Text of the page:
I thought I’d share the recipes that were part of bringing us together…Steve made the dinner because I had travelled through India not long before. A couple of days later, we went over to his apartment. It looked like a flour bomb had been accidentally set off, not just in the kitchen but everywhere. And on the dining room table was a book called Complete Indian Cooking. He’d bought it to make my birthday dinner. And he didn’t and still doesn’t like Indian food (I’m sorry to say). But he did end up liking me pretty good - we were engaged five weeks later.
Talk about a way to a girl’s heart…it always comes down to bread.
Naan – recipes adapted from the utilitarian-ly named Complete Indian Cooking – and all this without a tandoor…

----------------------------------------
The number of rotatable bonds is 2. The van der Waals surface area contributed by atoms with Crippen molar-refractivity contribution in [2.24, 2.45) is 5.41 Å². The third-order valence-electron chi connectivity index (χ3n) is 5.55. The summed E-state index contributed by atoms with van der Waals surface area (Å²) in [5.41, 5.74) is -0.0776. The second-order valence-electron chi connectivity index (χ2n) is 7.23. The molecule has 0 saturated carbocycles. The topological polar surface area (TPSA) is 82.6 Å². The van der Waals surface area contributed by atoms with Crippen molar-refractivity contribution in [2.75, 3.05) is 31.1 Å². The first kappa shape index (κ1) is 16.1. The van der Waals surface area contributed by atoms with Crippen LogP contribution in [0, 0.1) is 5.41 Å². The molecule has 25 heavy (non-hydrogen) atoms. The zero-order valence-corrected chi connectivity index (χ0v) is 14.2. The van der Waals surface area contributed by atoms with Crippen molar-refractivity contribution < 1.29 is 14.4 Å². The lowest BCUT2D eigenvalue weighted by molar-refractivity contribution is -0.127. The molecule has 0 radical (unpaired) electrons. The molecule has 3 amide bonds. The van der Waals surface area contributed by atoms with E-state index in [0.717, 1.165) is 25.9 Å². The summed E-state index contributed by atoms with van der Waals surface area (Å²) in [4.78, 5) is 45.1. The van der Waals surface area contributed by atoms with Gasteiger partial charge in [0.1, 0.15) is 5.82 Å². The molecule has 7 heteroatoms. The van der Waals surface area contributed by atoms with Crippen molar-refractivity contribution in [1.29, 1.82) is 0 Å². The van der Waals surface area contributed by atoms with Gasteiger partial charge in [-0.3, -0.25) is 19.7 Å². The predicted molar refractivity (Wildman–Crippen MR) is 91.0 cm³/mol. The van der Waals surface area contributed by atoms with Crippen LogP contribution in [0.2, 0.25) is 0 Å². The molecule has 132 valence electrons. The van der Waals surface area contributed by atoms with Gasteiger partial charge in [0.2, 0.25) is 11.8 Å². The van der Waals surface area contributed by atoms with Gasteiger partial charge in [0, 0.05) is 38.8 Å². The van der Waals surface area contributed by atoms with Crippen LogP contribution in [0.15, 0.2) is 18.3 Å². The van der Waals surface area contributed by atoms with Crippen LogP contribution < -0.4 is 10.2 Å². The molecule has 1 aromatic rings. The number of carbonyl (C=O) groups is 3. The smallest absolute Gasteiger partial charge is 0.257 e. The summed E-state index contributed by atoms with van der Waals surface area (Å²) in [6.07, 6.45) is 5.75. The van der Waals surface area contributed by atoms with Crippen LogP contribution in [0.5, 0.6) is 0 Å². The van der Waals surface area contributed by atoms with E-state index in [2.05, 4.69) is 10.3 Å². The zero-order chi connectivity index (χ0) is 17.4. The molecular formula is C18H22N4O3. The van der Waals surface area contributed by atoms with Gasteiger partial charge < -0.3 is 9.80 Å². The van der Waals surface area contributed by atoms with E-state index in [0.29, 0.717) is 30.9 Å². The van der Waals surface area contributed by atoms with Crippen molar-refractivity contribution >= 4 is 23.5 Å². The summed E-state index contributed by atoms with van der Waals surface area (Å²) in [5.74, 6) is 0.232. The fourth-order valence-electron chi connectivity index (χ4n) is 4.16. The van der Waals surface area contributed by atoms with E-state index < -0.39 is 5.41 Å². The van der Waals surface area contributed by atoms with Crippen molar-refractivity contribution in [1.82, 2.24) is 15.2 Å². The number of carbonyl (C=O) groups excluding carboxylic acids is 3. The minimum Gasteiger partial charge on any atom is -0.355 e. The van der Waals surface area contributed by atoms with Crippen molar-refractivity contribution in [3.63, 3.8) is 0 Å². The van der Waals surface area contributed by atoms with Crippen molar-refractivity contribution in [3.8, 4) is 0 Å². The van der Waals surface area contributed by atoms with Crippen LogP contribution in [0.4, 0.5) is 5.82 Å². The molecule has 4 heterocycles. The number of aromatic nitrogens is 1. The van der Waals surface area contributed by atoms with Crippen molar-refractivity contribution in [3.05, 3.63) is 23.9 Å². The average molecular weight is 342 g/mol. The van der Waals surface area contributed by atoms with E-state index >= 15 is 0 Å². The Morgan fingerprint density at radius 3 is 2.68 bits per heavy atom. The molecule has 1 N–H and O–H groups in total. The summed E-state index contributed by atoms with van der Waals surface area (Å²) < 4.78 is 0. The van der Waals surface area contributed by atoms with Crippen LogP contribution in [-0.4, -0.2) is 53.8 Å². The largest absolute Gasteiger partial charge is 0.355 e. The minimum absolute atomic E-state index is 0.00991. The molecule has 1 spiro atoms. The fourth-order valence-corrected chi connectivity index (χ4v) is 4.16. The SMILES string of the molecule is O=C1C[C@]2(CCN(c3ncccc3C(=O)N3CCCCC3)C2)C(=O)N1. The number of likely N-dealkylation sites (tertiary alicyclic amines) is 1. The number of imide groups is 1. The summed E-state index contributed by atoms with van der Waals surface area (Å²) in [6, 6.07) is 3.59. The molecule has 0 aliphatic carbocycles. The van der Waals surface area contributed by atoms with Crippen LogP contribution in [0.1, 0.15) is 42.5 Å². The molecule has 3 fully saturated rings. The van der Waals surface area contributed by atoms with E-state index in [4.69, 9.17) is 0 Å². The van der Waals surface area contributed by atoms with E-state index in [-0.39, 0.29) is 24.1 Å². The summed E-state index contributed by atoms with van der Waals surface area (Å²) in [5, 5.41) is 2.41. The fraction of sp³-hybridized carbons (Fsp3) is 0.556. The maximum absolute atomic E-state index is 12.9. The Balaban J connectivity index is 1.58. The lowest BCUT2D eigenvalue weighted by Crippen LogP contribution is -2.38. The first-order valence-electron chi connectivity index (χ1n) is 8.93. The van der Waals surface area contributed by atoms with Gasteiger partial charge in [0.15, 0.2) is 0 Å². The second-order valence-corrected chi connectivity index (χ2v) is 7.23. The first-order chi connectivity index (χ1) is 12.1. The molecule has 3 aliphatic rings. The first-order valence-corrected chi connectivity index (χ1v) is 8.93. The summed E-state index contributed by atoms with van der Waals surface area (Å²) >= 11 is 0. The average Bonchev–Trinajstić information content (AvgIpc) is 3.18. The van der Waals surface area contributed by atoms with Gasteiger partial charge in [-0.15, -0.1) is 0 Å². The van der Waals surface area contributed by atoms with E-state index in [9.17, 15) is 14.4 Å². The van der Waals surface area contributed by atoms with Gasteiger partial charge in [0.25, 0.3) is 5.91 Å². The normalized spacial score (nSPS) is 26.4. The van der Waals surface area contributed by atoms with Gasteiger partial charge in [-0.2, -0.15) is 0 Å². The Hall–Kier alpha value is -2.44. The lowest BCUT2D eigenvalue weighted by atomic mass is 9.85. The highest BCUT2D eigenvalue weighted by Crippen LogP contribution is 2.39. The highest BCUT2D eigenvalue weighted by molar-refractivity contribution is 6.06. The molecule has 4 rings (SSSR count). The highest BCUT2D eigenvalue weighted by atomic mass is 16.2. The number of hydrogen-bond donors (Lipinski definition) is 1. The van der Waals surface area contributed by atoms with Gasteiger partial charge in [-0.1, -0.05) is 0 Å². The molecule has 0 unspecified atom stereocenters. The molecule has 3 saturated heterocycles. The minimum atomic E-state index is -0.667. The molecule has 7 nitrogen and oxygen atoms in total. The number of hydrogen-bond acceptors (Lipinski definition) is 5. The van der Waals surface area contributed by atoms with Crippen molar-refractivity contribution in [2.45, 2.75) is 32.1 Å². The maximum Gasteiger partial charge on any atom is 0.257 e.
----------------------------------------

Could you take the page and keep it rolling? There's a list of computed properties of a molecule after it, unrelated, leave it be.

3 ½ cups all-purpose flour
1 ½ tsp sugar
1 tsp salt
½ tsp baking soda
½ oz. fresh yeast
5/8 cup warm milk
5/8 cup plain yogurt
ghee or vegetable oil for greasing
½ cup butter
2 tbsp poppy seeds
Sift the flour into a large bowl and stir in the sugar, salt, and baking soda. Dissolve the yeast in the milk and stir in the yogurt. Mix thoroughly with the flour to form a dough.
Knead the dough until it is smooth, and then place in a bowl covered with a clean cloth and leave it to rise in a warm place for about four hours.
Divide the risen dough into 12 equal-sized portions and roll them into balls. On a lightly floured surface, flatten the balls into oblong shapes, using both hands and slapping the naan from one hand to the other. Now that sounds like fun.
Grease a griddle or heavy-bottom skillet lightly with ghee or vegetable oil and heat it until it is very hot. Cook the naan on one side only, a few at a time. Remove and spread the raw side with butter and poppy seeds. Cook under a preheated hot broiler until browned. Serve hot.
Shrimp and Spinach Rice
2 cups basmati rice
2 tsp salt
1/2 tsp turmeric
4 tbsp butter
2 tbsp oil
2 onions sliced
3 garlic cloves, finely chopped
1 tbsp grated fresh ginger
1-2 tsp chili powder
2 tsp ground coriander